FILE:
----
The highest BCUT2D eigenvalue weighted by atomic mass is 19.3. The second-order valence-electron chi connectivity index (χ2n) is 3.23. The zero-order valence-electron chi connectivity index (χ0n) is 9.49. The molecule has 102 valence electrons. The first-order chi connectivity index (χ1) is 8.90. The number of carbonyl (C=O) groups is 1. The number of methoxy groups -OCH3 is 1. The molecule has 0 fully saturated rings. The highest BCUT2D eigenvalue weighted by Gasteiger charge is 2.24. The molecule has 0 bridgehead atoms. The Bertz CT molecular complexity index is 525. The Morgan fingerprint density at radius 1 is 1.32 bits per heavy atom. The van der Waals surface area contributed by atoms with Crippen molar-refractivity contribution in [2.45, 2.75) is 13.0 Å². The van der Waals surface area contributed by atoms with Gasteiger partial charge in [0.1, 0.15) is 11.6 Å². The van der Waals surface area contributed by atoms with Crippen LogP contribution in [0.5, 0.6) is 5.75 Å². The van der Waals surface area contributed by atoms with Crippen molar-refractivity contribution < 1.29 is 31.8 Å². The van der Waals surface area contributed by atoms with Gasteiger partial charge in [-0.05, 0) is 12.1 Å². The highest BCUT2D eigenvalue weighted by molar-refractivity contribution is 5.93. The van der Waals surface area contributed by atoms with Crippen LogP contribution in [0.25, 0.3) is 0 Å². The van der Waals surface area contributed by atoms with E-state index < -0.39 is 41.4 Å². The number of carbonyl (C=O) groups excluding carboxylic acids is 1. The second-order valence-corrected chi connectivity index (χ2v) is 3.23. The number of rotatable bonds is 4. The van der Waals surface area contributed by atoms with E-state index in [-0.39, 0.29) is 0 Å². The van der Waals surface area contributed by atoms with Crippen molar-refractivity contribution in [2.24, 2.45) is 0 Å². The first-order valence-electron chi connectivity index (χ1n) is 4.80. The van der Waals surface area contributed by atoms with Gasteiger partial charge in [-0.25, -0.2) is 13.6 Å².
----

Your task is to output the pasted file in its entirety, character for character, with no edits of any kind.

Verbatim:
The highest BCUT2D eigenvalue weighted by atomic mass is 19.3. The second-order valence-electron chi connectivity index (χ2n) is 3.23. The zero-order valence-electron chi connectivity index (χ0n) is 9.49. The molecule has 102 valence electrons. The first-order chi connectivity index (χ1) is 8.90. The number of carbonyl (C=O) groups is 1. The number of methoxy groups -OCH3 is 1. The molecule has 0 fully saturated rings. The highest BCUT2D eigenvalue weighted by Gasteiger charge is 2.24. The molecule has 0 bridgehead atoms. The Bertz CT molecular complexity index is 525. The Morgan fingerprint density at radius 1 is 1.32 bits per heavy atom. The van der Waals surface area contributed by atoms with Crippen molar-refractivity contribution in [2.45, 2.75) is 13.0 Å². The van der Waals surface area contributed by atoms with Gasteiger partial charge in [0.1, 0.15) is 11.6 Å². The van der Waals surface area contributed by atoms with Crippen LogP contribution in [0.5, 0.6) is 5.75 Å². The van der Waals surface area contributed by atoms with Crippen molar-refractivity contribution < 1.29 is 31.8 Å². The van der Waals surface area contributed by atoms with Gasteiger partial charge in [-0.05, 0) is 12.1 Å². The highest BCUT2D eigenvalue weighted by molar-refractivity contribution is 5.93. The van der Waals surface area contributed by atoms with Crippen LogP contribution in [0.25, 0.3) is 0 Å². The van der Waals surface area contributed by atoms with E-state index < -0.39 is 41.4 Å². The number of carbonyl (C=O) groups excluding carboxylic acids is 1. The second-order valence-corrected chi connectivity index (χ2v) is 3.23. The number of rotatable bonds is 4. The van der Waals surface area contributed by atoms with E-state index in [-0.39, 0.29) is 0 Å². The van der Waals surface area contributed by atoms with Crippen molar-refractivity contribution in [2.24, 2.45) is 0 Å². The first-order valence-electron chi connectivity index (χ1n) is 4.80. The van der Waals surface area contributed by atoms with Gasteiger partial charge in [-0.25, -0.2) is 13.6 Å².